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Prove that the series $f\left ( x \right )= \sum_{n=0}^{\infty } e^{-n x}$ converges for all $x>0$ and that $f$ is infinitely differentiable on $(0, \infty)$.

My solution is: I treated the sum as a sum of geometric series $f\left ( x \right )= \sum_{n=0}^{\infty } \left ( e^{-x } \right )^{n}$ and then $f(x)= \frac{1}{1- e^{-x}}$. Does this prove the convergence of f for all $x\in \mathbb{R}$?

Now I am stuck on how to prove that $f$ is infinitely differentiable. Can you guys give me a detailed proof? Thanks

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If you can show why the quantity $e^{-x}$ is within the domain of convergence of the geometric series, then your proof is complete. For infinitely differentiable: you've composed two functions that are themselves infinitely differentiable; thus... – J. M. Nov 15 '11 at 0:37
Not for all $x$ in $\mathbb{R}$, the question only asked you to do it for $x>0$, and in fact the series diverges for $x \le 0$. The expression $\sum (e^{-n})^x$ is technically correct but you really want $\sum (e^{-x})^n$. – André Nicolas Nov 15 '11 at 0:46
If you want to treat it as a geometric series, shouldn't you write it as $f(x) = \sum_{n=0}^{\infty}(e^{-x})^n$ instead? – Arturo Magidin Nov 15 '11 at 1:19
@Zi2018Alpha: One function is $x\mapsto e^{-x}$; the other is $y\mapsto \frac{1}{1-y}$, which is infinitely differentiable on $(0,1)$, which is where $e^{-x}$ is when $x\gt 0$. – Arturo Magidin Nov 15 '11 at 4:58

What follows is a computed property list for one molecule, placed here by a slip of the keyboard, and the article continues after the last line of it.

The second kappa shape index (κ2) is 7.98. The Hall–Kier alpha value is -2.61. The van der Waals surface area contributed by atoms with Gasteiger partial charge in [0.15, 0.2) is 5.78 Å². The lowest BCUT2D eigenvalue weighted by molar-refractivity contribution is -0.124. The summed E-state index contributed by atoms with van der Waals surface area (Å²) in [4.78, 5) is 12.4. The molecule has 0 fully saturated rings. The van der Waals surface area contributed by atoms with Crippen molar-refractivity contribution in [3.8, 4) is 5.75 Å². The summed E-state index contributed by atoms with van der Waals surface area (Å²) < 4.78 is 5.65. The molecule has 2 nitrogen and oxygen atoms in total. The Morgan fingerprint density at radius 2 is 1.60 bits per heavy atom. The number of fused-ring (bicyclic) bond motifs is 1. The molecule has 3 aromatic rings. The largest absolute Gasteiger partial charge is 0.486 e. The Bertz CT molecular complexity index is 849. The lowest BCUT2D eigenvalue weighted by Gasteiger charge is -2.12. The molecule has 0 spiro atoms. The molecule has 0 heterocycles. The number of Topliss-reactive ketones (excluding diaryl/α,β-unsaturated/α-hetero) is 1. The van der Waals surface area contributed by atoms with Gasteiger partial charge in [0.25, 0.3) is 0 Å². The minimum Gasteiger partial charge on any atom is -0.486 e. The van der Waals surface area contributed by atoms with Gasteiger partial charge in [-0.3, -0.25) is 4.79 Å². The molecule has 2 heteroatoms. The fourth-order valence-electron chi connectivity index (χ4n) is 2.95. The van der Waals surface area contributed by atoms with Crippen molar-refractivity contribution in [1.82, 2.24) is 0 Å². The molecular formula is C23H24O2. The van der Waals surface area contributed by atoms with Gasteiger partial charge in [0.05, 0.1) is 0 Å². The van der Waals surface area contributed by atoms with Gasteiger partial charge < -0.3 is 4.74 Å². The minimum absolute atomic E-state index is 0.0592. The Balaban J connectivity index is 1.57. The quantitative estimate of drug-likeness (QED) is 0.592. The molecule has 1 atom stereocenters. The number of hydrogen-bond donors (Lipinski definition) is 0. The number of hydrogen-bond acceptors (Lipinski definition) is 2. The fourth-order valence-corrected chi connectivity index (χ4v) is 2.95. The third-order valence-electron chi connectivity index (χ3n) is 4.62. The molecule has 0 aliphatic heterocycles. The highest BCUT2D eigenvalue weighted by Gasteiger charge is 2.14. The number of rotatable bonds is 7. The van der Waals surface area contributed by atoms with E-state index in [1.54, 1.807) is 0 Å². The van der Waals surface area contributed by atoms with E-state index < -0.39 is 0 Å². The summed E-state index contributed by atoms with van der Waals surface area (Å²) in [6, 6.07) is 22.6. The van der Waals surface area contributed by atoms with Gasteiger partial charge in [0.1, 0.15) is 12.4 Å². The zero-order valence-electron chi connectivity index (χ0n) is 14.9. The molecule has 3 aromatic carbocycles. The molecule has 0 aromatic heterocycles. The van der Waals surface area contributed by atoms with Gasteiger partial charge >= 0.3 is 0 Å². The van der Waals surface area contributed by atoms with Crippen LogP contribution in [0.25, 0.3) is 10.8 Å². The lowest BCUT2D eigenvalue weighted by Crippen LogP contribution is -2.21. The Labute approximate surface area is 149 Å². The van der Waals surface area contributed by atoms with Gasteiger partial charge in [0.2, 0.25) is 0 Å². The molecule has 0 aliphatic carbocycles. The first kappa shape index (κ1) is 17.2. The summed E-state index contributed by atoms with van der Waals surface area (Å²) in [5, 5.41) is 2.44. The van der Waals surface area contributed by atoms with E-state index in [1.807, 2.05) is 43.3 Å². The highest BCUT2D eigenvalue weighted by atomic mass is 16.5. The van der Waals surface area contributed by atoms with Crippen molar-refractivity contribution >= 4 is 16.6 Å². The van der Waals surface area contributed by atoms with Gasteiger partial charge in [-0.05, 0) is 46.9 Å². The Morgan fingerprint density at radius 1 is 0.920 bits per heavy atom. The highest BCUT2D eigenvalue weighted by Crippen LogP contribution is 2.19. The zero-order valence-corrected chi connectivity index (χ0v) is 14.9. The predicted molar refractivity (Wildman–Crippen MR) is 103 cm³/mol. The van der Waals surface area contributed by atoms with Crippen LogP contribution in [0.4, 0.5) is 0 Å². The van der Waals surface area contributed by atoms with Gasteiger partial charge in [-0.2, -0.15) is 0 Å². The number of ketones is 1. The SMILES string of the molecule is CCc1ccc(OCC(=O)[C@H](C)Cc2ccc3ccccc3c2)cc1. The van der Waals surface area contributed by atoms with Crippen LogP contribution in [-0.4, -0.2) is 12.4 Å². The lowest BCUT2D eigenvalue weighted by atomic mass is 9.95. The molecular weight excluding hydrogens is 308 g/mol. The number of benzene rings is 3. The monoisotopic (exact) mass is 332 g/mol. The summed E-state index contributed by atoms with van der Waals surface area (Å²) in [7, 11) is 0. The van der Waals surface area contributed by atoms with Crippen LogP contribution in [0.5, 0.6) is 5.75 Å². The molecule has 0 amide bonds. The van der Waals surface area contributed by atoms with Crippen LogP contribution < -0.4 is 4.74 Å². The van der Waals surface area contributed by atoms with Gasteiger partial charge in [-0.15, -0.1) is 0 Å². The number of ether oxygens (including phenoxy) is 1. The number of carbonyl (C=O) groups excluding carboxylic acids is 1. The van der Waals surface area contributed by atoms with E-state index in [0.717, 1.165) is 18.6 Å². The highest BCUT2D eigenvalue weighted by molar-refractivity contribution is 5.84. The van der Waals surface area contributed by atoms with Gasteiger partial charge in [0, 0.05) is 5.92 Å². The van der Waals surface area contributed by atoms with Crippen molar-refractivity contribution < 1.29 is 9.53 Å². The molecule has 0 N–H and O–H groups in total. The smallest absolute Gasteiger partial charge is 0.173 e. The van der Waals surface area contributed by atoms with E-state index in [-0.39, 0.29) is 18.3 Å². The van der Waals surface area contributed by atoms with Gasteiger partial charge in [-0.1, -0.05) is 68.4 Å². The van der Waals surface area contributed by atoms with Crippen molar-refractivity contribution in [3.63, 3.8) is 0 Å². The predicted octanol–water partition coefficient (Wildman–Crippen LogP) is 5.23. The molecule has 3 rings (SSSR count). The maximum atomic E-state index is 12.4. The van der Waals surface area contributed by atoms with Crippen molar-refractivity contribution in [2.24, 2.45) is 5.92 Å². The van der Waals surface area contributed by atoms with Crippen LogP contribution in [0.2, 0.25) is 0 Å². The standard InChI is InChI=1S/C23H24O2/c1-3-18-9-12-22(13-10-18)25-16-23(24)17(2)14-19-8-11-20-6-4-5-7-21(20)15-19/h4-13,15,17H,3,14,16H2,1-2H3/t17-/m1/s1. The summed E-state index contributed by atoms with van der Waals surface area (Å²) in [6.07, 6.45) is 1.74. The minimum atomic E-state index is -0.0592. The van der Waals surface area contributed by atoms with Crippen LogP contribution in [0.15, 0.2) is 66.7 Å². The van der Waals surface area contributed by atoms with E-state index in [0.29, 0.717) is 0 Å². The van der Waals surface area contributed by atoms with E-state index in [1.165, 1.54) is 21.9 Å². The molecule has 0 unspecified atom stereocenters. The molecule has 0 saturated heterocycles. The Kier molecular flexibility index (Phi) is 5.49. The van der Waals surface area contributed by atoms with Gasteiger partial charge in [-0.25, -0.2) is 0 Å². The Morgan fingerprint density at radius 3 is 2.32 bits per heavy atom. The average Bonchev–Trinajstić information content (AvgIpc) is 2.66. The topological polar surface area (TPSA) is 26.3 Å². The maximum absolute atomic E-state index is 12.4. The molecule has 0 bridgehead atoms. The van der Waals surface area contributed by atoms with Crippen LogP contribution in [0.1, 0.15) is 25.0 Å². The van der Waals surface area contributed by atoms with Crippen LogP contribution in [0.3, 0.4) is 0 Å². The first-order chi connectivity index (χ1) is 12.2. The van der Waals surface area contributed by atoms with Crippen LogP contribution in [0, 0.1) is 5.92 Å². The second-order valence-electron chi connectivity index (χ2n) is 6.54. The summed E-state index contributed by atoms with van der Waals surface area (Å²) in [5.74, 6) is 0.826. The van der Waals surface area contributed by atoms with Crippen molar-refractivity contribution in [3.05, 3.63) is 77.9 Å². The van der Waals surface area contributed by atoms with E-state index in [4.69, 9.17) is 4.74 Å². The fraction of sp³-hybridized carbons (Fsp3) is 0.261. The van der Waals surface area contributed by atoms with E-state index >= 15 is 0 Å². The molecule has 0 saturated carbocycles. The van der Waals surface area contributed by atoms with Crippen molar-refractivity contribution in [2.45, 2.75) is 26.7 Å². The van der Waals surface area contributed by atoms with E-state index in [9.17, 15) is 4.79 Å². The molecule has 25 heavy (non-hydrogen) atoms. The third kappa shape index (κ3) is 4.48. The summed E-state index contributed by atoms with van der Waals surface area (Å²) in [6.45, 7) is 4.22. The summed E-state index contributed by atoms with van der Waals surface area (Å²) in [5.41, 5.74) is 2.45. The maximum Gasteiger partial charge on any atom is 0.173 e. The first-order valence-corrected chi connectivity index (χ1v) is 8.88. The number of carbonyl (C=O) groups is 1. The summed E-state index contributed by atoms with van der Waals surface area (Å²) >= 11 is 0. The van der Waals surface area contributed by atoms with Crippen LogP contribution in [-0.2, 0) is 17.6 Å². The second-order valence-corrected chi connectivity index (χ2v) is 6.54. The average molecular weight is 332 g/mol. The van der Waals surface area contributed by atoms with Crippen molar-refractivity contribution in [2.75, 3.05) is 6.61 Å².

May I suggest writing an answer to your onw question if you genuinely understood our comments? – J. M. Nov 15 '11 at 16:13
up vote 2 down vote accepted

Since $$\,0<x\in\Bbb R \Longrightarrow e^{-x}=\frac{1}{e^x}<1$$ we get a convergent infinite geometric series $$\sum_{n=0}^\infty e^{-nx}=\sum_{n=0}^\infty \left(\frac{1}{e^x}\right)^n=\frac{1}{1-e^x}$$

Thus $$f(x)=\sum_{n=0}^\infty e^{-nx}=\frac{1}{1-e^x}\,\,,\,x>0$$ is infinitely differentiable (= i.d.) since it is the composition $$f(x)=g\circ h(x)\,\,,\,\,h(x):=e^x\,\,,\,g(x):=\frac{1}{1-x}$$ and both functions $\,g,h\,$ are i.d. for $\,x>0\,$ .

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